Everyone is a salesperson. From the guy on late night TV telling you why need a weight that you can shake vigorously to help you drop the pounds to the nice woman at the jewelry store that can smell your vulnerability as soon you ask why the 4-C’s are important. Agents try to sell the GM’s why their player is worth more money and ownership tries to sell the fans why rebuilding with a lowercase r is OK.
When it comes to Canucks defensive prospect Jordan Subban, selling a reason why he should be on the big club has proved to be quite difficult. It’s not that he can’t score goals or that he isn’t fast enough; he’s a star in those categories. In fact, last season in the AHL, Subban was 3rd amongst all defensemen with 16 goals. He was tied for 7th in primary points (goals and first assists) by defenders with 30 and 17th in overall points by a defenseman with 36.
No one will argue that Subban can’t produce. However, the knock on PK’s younger brother is that defensively, he stinks. The 2017 preseason has been fairly evident of this as he’s been the visible one getting burned for a handful of goals. The blame isn’t always pegged on the last guy but his defensive efforts aren’t exactly NHL caliber.
You know who else was atrociously awful as a defenseman? If you guessed Luca Sbisa then you would win a prize. There are no prizes to give out but if there were, you’d have one today. Somehow, Sbisa was trotted out on a nightly basis when there were plenty of other players clearly more deserving than him to be in the lineup.
As the saying goes, let’s look at the stats:
OK, so based on some similar metrics, Subban was on the ice for a lot more action on either side of the ice than Sbisa. Knowing that, would it not be more beneficial to go with the loss leader in this case? A loss leader in sales is something sold at a loss to attract customers. It has been done in the housing market to get the ball rolling on a development and for the Canucks, having an exciting player on the ice, regardless of the final score, gets people back in the rink.
Even though Sbisa is gone, players like Erik Gudbranson and Thomas Vanek are still on the team. At some point, an injury will rear its head and someone will need to be called up. If having Jordan Subban on the ice means goals are going both ways, the surrounding players and goalie should be able to weather the storm. How bad could Subban really be?
For what it’s worth, Gudbranson had a GF 16 and GA of 38. Subban doesn’t look so bad now, does he?
There isn’t necessarily a spot for Jordan right now but looking back at last season, the Canucks would have most likely benefited more from having Subban on the team. If there is going to be red lights lit at both ends of the ice, why not put in a guy that can actually contribute to them instead of being both an offensive AND defensive hinderance? What about another route, though?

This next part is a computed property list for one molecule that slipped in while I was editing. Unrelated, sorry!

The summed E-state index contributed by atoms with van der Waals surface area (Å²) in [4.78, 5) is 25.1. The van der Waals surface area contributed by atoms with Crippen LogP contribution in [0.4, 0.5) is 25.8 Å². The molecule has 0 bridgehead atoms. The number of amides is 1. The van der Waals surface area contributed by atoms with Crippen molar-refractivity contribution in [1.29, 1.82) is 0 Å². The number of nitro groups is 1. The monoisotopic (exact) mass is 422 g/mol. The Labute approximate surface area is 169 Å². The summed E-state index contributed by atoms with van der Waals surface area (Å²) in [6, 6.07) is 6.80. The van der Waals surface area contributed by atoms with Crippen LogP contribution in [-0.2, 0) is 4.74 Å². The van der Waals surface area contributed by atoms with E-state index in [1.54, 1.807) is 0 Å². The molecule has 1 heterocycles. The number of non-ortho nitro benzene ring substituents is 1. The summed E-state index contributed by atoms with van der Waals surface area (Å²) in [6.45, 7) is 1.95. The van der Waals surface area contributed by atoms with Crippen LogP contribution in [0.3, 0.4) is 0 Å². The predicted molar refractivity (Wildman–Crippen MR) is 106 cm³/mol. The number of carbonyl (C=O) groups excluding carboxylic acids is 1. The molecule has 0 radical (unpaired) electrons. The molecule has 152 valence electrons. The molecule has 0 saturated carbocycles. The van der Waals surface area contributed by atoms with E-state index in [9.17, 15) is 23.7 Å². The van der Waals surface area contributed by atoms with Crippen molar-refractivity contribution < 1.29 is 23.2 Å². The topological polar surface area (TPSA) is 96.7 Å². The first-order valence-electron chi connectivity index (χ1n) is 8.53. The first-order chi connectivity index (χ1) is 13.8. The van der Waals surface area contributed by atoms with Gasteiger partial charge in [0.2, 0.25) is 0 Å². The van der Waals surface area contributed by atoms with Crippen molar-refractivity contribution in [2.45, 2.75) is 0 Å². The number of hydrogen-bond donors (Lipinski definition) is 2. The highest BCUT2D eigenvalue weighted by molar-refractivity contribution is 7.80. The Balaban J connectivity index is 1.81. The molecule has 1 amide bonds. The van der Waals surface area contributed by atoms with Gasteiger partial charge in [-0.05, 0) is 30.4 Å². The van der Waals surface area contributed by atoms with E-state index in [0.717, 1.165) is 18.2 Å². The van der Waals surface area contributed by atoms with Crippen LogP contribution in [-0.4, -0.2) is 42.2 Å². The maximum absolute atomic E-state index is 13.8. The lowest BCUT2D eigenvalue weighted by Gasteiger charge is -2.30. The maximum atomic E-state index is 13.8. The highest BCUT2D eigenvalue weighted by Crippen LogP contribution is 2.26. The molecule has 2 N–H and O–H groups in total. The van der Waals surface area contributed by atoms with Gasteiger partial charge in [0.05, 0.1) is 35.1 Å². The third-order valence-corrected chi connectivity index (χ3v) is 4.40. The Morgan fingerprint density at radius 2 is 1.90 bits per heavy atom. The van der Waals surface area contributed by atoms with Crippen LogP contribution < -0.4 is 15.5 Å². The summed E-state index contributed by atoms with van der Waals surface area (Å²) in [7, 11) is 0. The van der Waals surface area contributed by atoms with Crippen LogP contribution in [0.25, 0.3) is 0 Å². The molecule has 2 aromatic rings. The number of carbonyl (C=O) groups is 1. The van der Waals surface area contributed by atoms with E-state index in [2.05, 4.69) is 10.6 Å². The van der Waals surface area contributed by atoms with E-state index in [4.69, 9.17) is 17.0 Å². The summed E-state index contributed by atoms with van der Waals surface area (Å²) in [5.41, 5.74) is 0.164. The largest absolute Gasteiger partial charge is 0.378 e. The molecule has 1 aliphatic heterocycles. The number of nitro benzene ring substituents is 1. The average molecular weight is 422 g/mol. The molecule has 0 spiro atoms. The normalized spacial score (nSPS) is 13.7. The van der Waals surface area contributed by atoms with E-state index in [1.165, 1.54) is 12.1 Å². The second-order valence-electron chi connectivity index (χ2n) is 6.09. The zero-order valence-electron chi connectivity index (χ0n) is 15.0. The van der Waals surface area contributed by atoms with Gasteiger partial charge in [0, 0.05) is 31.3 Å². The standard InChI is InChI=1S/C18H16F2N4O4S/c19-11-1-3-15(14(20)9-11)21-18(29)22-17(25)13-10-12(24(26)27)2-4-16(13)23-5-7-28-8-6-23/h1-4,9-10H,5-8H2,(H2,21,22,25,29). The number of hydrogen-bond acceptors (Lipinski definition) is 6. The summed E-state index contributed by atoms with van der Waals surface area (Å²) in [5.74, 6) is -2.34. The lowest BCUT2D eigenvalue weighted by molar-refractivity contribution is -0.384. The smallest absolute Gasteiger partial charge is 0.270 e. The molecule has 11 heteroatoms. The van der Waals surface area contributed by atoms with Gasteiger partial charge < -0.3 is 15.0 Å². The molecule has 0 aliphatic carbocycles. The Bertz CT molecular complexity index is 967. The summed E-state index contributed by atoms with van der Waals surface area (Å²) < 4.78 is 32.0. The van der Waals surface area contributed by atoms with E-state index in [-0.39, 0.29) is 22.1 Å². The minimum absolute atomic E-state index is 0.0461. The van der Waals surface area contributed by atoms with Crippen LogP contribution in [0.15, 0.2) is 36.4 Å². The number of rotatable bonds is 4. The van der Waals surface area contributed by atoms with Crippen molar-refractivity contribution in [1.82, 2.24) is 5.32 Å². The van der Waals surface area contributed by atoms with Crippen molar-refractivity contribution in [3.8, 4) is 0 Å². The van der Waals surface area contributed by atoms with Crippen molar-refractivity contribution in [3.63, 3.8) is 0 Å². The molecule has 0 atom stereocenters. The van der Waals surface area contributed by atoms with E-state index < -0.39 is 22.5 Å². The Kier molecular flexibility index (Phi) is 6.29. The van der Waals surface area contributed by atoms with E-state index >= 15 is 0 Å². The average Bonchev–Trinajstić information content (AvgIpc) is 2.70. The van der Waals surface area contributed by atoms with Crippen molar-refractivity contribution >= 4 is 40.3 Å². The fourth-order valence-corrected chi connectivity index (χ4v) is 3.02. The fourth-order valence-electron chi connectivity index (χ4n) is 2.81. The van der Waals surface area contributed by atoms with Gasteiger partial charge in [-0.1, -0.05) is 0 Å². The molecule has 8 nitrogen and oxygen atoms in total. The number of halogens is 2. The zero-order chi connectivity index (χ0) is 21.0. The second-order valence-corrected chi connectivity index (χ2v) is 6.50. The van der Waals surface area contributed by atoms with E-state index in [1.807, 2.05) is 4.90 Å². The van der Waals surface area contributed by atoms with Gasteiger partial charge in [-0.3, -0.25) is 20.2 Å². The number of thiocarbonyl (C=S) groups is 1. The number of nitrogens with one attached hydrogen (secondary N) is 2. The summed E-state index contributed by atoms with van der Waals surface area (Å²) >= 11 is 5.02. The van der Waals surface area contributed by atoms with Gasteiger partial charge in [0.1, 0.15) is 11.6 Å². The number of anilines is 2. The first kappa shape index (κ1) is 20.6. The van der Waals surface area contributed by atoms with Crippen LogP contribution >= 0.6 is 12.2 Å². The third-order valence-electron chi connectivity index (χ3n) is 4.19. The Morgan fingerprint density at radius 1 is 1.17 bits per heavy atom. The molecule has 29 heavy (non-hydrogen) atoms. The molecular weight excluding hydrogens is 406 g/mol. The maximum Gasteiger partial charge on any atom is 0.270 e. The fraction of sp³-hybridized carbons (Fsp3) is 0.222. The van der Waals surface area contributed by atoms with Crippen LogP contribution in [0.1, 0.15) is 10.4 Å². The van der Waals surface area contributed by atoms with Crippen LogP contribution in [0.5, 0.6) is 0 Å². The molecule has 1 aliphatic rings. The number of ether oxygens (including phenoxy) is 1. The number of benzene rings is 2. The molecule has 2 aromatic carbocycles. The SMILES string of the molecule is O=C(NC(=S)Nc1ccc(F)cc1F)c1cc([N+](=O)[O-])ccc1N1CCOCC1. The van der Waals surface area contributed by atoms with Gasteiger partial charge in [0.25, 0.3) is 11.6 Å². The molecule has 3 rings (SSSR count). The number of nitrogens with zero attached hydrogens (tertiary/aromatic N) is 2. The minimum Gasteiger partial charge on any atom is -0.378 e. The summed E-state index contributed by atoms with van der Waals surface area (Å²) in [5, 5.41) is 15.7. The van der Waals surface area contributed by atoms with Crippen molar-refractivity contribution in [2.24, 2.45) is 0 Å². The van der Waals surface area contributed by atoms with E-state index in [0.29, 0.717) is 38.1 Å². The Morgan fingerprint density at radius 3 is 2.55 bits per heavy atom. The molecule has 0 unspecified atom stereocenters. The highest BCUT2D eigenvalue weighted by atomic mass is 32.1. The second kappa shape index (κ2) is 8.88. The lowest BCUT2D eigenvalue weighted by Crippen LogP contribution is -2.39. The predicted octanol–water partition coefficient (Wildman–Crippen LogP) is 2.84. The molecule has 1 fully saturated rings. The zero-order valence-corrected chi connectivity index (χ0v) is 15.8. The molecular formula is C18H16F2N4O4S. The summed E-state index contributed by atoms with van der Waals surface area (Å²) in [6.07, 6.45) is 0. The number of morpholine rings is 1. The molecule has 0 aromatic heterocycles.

It has been suggested by various people that he switch positions to accommodate to his talents, to say, the wing. It’s unlikely he cracks the Canucks lineup anytime soon due to a logjam of “talent” ahead of him. Smaller forwards have risen to the spotlight in the NHL in the last few seasons so it would be a great time to experiment with Subban up front.
Of course, with two preseason games left to play, it’s a little late for that.
When the time does come to call a forward up, Subban would be an interesting choice. Heck, Andrey Pedan played up front! Goals may come at a premium this season and Jordan has a decent release. Worth a try. It’s worth a try for many of the young stars trying to make the Canucks. If the goals are coming, the losing doesn’t hurt as much.
Comparing Sbisa to Subban is kind of a moot point as Sbisa has moved on to play for Vegas and any stats above were from last year. However, there are still a handful of players that need to be kept honest because there are guys that can rock the boat and get the fire into the lineup. Taking a hit by allowing more opportunities to score goals is well worth the chance to score more.
Limit his ice time as a bottom pairing defenceman and anchor him with a responsible partner OR put him on the wing. Jordan Subban deserves his shot.
The Canucks won’t challenge for a playoff spot this season but having increased goal production combined with excitement (hey, what’s that?) will get the needle moving in the right direction.
photo – Today’s Slapshot